James, I’m going to add to the pile as well. I teach at least six college students who were home schooled. They are all among the brightest, most intellectually interested students I have. There are a number of home schooled students on our campus as well. Most are in the honors program and perform well above their public school-educated fellow students.

    True, they don’t drink, do drugs and have premarital sex, but if that’s the mark of an educated, non-sheltered individual, well …

    You don’t normally make overly broad generalizations based upon a lack of evidence (and yes, two articles in the NYT are a lack of evidence), so I’m really disappointed in your stance on this.

  25. James Joyner says:


    Many if not most of the studies I’ve seen indicate that home schooled kids perform above the median on standardized tests and so forth. Nonetheless, I’m opposed in principle to the idea of home schooling and especially an educational environment thats primary focus is religious indoctrination. If they spend the first 22 years of their life in such an environment, the likelihood of them emerging as normal adults seems quite low to me.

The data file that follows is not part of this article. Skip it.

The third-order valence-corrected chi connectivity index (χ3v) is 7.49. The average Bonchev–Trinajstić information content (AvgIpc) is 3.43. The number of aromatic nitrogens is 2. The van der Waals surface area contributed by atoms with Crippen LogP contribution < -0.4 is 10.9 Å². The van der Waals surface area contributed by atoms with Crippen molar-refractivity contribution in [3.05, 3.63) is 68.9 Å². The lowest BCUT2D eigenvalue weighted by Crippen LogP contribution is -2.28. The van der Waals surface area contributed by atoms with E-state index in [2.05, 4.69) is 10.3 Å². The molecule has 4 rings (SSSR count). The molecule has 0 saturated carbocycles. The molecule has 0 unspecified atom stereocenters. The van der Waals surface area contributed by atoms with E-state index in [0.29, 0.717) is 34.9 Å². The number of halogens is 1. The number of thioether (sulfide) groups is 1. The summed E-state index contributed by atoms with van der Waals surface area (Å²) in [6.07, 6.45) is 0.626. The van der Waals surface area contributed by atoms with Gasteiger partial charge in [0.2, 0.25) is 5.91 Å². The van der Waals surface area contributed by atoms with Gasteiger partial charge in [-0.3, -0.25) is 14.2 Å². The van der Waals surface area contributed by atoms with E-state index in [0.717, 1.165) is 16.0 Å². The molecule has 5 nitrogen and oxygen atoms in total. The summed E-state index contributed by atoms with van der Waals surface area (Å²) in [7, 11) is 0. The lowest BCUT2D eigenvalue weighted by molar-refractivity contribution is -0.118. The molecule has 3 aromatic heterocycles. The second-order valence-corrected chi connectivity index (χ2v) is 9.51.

Others have noted that the public schools and especially universities have a leftist bent. But any significant public or private university will produce graduates all along the political and philosophical spectrum. Yale has produced people ranging from Hillary Clinton to Clarence Thomas. This school’s mission is to indoctrinate religious zealots. I find it troublesome in its own right.

    I’m mainly concerned, though, that the GOP is using this type institution as a recruiting base for a disproportionate share of its future leadership. That’s the road to extremism.

  26. bryan says:

    “Nonetheless, I’m opposed in principle to the idea of home schooling and especially an educational environment thats primary focus is religious indoctrination. If they spend the first 22 years of their life in such an environment, the likelihood of them emerging as normal adults seems quite low to me.”